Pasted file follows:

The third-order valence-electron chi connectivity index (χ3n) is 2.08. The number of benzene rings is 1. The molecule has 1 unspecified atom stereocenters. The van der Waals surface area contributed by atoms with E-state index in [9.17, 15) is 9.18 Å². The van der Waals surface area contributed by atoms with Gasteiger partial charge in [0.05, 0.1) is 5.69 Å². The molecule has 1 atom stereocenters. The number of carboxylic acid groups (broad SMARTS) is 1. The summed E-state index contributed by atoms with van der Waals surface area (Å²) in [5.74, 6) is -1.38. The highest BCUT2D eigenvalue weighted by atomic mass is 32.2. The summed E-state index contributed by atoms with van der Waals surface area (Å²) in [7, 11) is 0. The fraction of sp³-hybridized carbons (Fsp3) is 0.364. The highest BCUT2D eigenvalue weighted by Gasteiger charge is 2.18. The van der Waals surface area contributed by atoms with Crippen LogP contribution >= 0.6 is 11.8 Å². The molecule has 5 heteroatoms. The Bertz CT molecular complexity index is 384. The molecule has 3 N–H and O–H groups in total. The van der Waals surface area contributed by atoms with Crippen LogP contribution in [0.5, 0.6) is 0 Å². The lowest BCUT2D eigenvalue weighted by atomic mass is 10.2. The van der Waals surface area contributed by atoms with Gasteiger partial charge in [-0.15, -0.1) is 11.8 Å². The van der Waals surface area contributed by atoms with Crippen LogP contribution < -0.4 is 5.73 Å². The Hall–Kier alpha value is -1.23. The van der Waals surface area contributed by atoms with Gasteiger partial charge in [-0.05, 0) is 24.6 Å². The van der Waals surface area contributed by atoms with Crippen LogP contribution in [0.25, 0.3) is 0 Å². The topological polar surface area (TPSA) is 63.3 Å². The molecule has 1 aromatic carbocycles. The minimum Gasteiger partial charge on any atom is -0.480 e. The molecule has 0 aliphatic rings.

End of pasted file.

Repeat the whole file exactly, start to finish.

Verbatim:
The third-order valence-electron chi connectivity index (χ3n) is 2.08. The number of benzene rings is 1. The molecule has 1 unspecified atom stereocenters. The van der Waals surface area contributed by atoms with E-state index in [9.17, 15) is 9.18 Å². The van der Waals surface area contributed by atoms with Gasteiger partial charge in [0.05, 0.1) is 5.69 Å². The molecule has 1 atom stereocenters. The number of carboxylic acid groups (broad SMARTS) is 1. The summed E-state index contributed by atoms with van der Waals surface area (Å²) in [5.74, 6) is -1.38. The highest BCUT2D eigenvalue weighted by atomic mass is 32.2. The summed E-state index contributed by atoms with van der Waals surface area (Å²) in [7, 11) is 0. The fraction of sp³-hybridized carbons (Fsp3) is 0.364. The highest BCUT2D eigenvalue weighted by Gasteiger charge is 2.18. The van der Waals surface area contributed by atoms with Crippen LogP contribution >= 0.6 is 11.8 Å². The molecule has 5 heteroatoms. The Bertz CT molecular complexity index is 384. The molecule has 3 N–H and O–H groups in total. The van der Waals surface area contributed by atoms with Crippen LogP contribution in [0.5, 0.6) is 0 Å². The lowest BCUT2D eigenvalue weighted by atomic mass is 10.2. The van der Waals surface area contributed by atoms with Gasteiger partial charge in [-0.15, -0.1) is 11.8 Å². The van der Waals surface area contributed by atoms with Crippen LogP contribution < -0.4 is 5.73 Å². The Hall–Kier alpha value is -1.23. The van der Waals surface area contributed by atoms with Gasteiger partial charge in [-0.05, 0) is 24.6 Å². The van der Waals surface area contributed by atoms with Crippen LogP contribution in [0.25, 0.3) is 0 Å². The topological polar surface area (TPSA) is 63.3 Å². The molecule has 1 aromatic carbocycles. The minimum Gasteiger partial charge on any atom is -0.480 e. The molecule has 0 aliphatic rings.